Advanced Soil Health Training for South Carolina Agriculture Professionals

Progress report for ES19-150

Project Type: Professional Development Program
Funds awarded in 2019: $79,847.00
Projected End Date: 09/30/2022
Grant Recipient: Clemson University
Region: Southern
State: South Carolina
Principal Investigator:
Kelly Flynn
Clemson University
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Project Information


The goal of this project will be to establish and support a core group of Extension “Soil Health Service Providers” as part of a grower support network. This project has the full support of Clemson and South Carolina State Extension administrators who have made training in soil health a top priority for existing agriculture agents, and for future agents who begin careers in agricultural Extension. Currently in South Carolina there are a few “innovative” farmers who have tried and been successful testing new more sustainable approaches for soil health and fertility management including cultural methods such as cover cropping. However, most farmers are more risk averse and want ideas to be thoroughly tested before trying them out. Thus, there is a critical need for assistance to help these “middle adopters” implementing alternative soil health practices. Without a solid understanding of how cover crop benefits are directly related to soil biology, however, making sound cover crop management decisions for the long term is challenging, and cover cropping is just one element of a conservation cropping system that provides for sound soil health management. The proposed project will build upon previous research and outreach programs to provide in-depth, advanced soil health training and experiential learning with an emphasis on soil biology for selected South Carolina agricultural professionals. Graduates of the training will, in turn, provide outreach and assistance on soil health in their respective communities.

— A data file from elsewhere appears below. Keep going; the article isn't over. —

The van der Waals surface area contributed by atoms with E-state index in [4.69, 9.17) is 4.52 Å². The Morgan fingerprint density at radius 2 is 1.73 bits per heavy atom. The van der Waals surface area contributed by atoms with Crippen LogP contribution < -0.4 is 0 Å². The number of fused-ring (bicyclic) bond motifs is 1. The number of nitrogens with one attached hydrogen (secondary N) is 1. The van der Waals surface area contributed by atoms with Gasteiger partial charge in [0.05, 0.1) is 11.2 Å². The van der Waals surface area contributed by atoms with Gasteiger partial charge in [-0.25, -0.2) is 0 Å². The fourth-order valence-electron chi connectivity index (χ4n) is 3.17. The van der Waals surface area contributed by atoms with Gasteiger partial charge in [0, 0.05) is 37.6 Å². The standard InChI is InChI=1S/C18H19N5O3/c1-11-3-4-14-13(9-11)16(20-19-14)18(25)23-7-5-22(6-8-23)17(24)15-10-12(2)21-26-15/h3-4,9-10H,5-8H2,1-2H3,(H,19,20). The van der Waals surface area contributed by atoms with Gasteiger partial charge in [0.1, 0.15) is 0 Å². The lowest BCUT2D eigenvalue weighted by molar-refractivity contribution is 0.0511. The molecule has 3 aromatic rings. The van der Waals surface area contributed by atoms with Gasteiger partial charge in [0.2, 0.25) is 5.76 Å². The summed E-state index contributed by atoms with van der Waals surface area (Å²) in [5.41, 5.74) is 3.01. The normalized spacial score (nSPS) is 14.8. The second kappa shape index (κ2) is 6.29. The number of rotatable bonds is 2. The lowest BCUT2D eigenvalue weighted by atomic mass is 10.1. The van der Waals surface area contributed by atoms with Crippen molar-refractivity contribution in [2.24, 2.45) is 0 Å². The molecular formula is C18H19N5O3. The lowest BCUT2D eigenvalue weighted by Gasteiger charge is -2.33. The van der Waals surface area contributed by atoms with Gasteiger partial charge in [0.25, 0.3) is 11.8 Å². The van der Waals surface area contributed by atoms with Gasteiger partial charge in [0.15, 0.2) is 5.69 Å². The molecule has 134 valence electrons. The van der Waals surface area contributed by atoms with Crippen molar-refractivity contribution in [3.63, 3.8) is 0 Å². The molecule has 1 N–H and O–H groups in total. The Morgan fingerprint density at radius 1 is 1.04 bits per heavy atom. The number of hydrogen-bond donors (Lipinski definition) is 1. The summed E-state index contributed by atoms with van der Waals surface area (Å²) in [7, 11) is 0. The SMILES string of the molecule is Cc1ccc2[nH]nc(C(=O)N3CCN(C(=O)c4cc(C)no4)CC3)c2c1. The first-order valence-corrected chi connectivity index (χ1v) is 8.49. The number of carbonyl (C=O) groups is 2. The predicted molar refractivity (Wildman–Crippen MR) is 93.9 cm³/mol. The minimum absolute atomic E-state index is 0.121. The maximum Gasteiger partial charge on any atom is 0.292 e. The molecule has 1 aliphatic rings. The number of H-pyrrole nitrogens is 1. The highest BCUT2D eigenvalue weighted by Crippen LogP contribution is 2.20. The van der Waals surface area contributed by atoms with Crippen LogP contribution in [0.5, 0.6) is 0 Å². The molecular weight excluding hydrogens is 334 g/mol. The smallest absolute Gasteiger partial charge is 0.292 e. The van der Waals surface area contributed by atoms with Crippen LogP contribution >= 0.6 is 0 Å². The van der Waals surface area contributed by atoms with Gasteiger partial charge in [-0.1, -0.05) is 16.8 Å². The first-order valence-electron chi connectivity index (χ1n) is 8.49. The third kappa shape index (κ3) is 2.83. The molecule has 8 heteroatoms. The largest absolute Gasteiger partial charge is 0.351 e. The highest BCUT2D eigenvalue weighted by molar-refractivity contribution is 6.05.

Project Objectives:
  • Provide in-depth training and experiential learning in soil health with an emphasis on soil biology for a core group of committed agriculture professionals in South Carolina.
  • Establish a cadre of Extension “Soil Health Service Providers” as part of a statewide grower support network around soil health.
  • Create increases in awareness about the importance of soil health, soil health management, and practices to improve soil health among farmers and farm advisors.
  • Promote self sufficiency among farmers in how to manage production fields for improved soil health, soil nutrient efficiency and to foster improved soil resilience and overall farm profitability.


Click linked name(s) to expand/collapse or show everyone's info
  • Gordon Mikell (Educator and Researcher)
  • Nathan Lowder (Educator)


Educational approach:

At the start of the first year the project collaborators will organize a state conference devoted to soil health. The objective of the conference will be to generate excitement around the topic, discuss new developments in the science of soil health, and to promote the 2-year training project. Speakers will include soil health researchers, agriculture service providers who focus on soil health, and key farmers who have successfully implemented soil health practices. A session will be included where conferees will provide input on the future training curriculum and training methods. Following the conference a series of one-day workshops and soil health field days will be held across SC for up to 20 hand-picked SC Extension agents and other agriculture professionals with introductory soils training. In year two, trainees will provide outreach on soil health in their respective communities. The project is expected to reach at least 400 farmers, landowners, and their advisors.